If you’ve ever eaten a meal at Andrews Commons, then chances are you’ve encountered Chef Younes Haimoura. Charismatic and upbeat, Haimoura always chats with students as they make their way through the meal stations. But beyond his work as a culinary supervisor at Andrews, Haimoura is also the creator behind a nascent YouTube cooking channel.
Haimoura’s YouTube channel features a compilation of YouTube Shorts and long-format videos showcasing the dishes that Haimoura cooks in his free time, from Moroccan tagine to chocolate brownies. Haimoura narrates each step of his cooking process, sharing the ingredients he uses and tips for producing the best dish. Viewers watch in real time as he prepares and cooks each ingredient before finally plating the meal and signing off by saying, “Until next time.”
Haimoura is originally from Morocco, and he first discovered his passion for cooking while studying at a three-year culinary program in his hometown of Fez. “I found myself in love with cuisine and cooking in the kitchen,” Haimoura said. “I started cooking for my friends and family … and they were like, ‘Oh, this is awesome. This is good. You're doing good. We love it.’ And that's how it started.”
After completing the culinary program, Haimoura worked in Morocco’s capital Rabat at the country’s first TGI Friday’s, climbing the ranks to become an assistant kitchen manager. Haimoura came to the United States while participating in Walt Disney World’s cultural representative program at Epcot, an “amazing experience” where he learned customer service skills and improved his English, he recalled.
Haimoura eventually left Florida to pursue an associate’s degree at Quincy College in Massachusetts. Afterwards, he stayed in the area and applied for jobs, including a cook’s helper position at the University, which he described as a “dream place to work.”
Arriving on campus in 2014, Haimoura has worked at the University ever since. “I love every day” working at Brown, he said. “Every minute of it, actually. This is my home. This is my family here.”
But his YouTube career only began this summer, when Haimoura got in touch with old friends from Morocco who were eager to hear about his new career. Haimoura recalled them saying, “‘You need to show us something. When you cook something, do a video and show us what you are doing.’”
Haimoura then began filming cooking videos with a simple setup of shoeboxes and a coat hanger, he said. He sent the videos to his friends, who loved them and encouraged him to post them on YouTube.
Haimoura said his friends love the channel, and he enjoys filming the videos for them. He films the videos on his days off, buying groceries in the morning and spending nearly the entire day cooking three different dishes so he can post the videos throughout the week.
“I'm so happy in my heart that I have three videos that I will post to my friends and (the) people who follow me,” Haimoura said. “Sometimes you work long, long days and then you work another long day on your day off. It's challenging. But if I love it, it will make me happy. And that's exactly what's happening. So I'm happy.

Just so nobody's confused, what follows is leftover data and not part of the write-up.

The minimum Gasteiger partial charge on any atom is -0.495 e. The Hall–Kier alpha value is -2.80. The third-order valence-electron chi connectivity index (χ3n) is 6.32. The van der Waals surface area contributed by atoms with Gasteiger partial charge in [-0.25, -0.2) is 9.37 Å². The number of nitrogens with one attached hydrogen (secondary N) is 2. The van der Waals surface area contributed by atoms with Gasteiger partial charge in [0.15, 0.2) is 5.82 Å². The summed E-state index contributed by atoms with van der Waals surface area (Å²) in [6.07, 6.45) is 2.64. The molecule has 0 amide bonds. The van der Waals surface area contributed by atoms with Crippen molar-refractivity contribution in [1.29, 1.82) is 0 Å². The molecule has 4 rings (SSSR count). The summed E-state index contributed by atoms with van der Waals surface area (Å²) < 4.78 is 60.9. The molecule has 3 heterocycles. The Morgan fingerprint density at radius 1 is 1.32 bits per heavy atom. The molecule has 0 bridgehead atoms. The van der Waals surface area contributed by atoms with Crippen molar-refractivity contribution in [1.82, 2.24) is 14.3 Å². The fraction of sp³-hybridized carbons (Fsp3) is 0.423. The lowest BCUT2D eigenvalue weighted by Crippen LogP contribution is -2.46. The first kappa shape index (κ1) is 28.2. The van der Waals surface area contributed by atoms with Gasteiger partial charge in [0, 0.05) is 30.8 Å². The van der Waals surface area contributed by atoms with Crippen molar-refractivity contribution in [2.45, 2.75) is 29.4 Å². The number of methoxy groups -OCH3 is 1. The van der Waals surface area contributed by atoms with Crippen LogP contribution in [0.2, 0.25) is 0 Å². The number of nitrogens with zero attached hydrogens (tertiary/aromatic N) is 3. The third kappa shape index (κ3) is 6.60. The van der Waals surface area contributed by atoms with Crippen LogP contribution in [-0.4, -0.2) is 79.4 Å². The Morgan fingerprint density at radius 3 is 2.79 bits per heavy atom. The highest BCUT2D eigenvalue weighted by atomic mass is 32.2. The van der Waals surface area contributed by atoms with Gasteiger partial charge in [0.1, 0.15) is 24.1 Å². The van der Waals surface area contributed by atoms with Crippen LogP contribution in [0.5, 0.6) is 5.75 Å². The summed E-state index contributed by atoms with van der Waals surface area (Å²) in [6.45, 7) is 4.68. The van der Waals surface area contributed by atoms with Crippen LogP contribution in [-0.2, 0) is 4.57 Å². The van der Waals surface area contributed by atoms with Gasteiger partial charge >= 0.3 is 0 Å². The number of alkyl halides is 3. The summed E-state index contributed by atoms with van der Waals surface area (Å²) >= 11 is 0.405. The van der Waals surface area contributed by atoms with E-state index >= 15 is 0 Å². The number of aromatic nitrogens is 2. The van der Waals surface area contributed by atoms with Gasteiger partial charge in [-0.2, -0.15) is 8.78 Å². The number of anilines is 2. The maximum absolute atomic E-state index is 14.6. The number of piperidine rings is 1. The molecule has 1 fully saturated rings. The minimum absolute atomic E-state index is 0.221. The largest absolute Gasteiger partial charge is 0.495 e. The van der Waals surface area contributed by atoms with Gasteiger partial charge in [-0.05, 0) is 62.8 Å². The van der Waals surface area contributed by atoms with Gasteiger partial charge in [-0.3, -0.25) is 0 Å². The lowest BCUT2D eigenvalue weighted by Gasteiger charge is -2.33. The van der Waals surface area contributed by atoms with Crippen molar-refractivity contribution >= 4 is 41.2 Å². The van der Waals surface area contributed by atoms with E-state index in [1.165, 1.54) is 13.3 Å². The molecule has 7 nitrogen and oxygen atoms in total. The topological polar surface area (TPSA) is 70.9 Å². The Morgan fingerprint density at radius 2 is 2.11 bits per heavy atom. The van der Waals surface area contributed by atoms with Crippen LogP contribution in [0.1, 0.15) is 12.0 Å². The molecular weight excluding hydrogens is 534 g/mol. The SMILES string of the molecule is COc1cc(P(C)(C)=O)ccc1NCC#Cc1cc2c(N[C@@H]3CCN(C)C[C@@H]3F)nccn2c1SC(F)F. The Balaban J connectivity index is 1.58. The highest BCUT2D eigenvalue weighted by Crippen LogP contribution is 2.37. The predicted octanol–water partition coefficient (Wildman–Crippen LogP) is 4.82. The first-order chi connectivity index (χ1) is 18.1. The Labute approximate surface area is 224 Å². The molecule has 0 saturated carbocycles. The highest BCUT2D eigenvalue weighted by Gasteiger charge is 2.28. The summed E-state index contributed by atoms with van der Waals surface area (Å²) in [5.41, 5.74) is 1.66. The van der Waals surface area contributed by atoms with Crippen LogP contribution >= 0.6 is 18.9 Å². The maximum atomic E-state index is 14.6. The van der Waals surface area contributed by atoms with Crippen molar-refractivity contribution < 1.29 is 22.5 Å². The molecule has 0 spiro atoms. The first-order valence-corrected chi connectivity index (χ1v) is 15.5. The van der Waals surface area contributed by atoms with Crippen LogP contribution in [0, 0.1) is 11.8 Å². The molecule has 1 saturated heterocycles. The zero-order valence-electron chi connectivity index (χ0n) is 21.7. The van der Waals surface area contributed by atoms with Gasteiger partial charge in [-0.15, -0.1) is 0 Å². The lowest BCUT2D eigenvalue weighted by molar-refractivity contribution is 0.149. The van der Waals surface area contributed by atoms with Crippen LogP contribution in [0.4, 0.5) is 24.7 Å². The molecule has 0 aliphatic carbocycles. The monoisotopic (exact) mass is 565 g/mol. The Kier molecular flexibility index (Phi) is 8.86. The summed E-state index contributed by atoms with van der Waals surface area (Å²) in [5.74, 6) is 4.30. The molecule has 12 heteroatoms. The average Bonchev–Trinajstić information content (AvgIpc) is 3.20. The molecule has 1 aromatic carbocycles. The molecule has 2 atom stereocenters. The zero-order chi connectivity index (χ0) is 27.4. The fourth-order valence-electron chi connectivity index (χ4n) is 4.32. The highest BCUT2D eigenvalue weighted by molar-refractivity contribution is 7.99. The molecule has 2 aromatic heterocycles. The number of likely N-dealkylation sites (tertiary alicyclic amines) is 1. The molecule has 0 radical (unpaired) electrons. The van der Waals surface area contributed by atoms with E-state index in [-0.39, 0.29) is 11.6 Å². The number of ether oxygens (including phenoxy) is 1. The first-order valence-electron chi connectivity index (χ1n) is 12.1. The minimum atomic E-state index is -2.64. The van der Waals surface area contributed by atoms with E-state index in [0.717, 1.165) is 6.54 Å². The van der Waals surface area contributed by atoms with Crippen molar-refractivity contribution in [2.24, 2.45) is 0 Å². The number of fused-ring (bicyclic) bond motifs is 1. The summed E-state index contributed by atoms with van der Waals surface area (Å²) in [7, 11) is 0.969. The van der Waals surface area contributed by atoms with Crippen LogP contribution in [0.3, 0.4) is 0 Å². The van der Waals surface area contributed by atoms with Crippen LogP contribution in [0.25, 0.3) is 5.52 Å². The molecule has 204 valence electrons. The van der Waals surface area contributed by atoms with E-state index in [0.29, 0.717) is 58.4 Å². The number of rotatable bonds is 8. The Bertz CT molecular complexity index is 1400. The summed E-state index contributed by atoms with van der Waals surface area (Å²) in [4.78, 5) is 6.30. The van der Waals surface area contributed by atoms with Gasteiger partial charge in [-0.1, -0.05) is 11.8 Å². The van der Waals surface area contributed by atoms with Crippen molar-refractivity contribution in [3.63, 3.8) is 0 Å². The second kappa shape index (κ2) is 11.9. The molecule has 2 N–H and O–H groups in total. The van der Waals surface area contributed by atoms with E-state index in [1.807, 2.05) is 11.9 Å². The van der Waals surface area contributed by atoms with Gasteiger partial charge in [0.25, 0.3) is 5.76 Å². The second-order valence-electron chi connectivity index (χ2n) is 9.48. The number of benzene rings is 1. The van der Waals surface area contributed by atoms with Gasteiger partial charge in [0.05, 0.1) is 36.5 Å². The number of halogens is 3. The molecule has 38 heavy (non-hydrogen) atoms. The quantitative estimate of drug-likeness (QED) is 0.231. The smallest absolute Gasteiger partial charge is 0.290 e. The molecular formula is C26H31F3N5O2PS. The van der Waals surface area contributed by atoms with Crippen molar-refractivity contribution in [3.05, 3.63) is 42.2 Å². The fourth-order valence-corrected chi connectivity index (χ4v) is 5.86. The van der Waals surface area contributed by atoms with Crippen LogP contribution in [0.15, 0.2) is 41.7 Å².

Haimoura’s friends are not the only fans of his YouTube channel. Many students have approached Haimoura in Andrews asking about the filming and preparation of different dishes, he said. Some students have even mentioned plans to use his recipes, Haimoura added.
Haimoura’s family and coworkers also subscribe to the channel. Bryan Chavez, a cook at Andrews, said he watches Haimoura’s videos and recently tried making the recipe for a ribeye steak. Haimoura also mentioned that his sister, who lives in France, made his fettuccine alfredo chicken pasta and told him it came out very well.
Commenters on Haimoura’s channel are similarly enthusiastic, offering their praises in English, French and Arabic.
“Looks great; keep up the amazing work, chef!” one commenter wrote.
“So delicious, I'm proud of you,” another wrote.
“I tried the recipe; it’s really, really great — thank you very much, brother,”️ wrote a third.
Haimoura also brings his passion for cooking to his work at Andrews. His fellow chefs often come up with new specials to serve, and all staff members are encouraged to propose ideas for new dishes, he said.
Chavez, for example, said he and another cook came up with the Cinco de Mayo celebration that Andrews put on last May. When they thought of the idea, they brought it to their supervisors, who are always “very open about trying new things,” Chavez explained.
Haimoura himself has introduced many specials inspired by traditional Moroccan dishes, from chicken and couscous to kefta and lamb tagine pizza. The challenge, Haimoura said, is figuring out how to scale the dishes to serve thousands of students.
Currently, Haimoura is focused on recording videos that feature fall dishes and desserts so people can use his recipes for the holiday season, he said.
Haimoura emphasized that his YouTube channel is all about sharing his love for cooking and helping others create delicious food. “That's the happiest moment ever for me, when somebody tries my food and they enjoy it,” he said. “I feel like my mission is accomplished at that time. I feel so happy.”
Sam Levine is a University News editor from Brooklyn, New York overseeing the staff and student labor and on-campus activism beats. He is a sophomore concentrating in International and Public Affairs.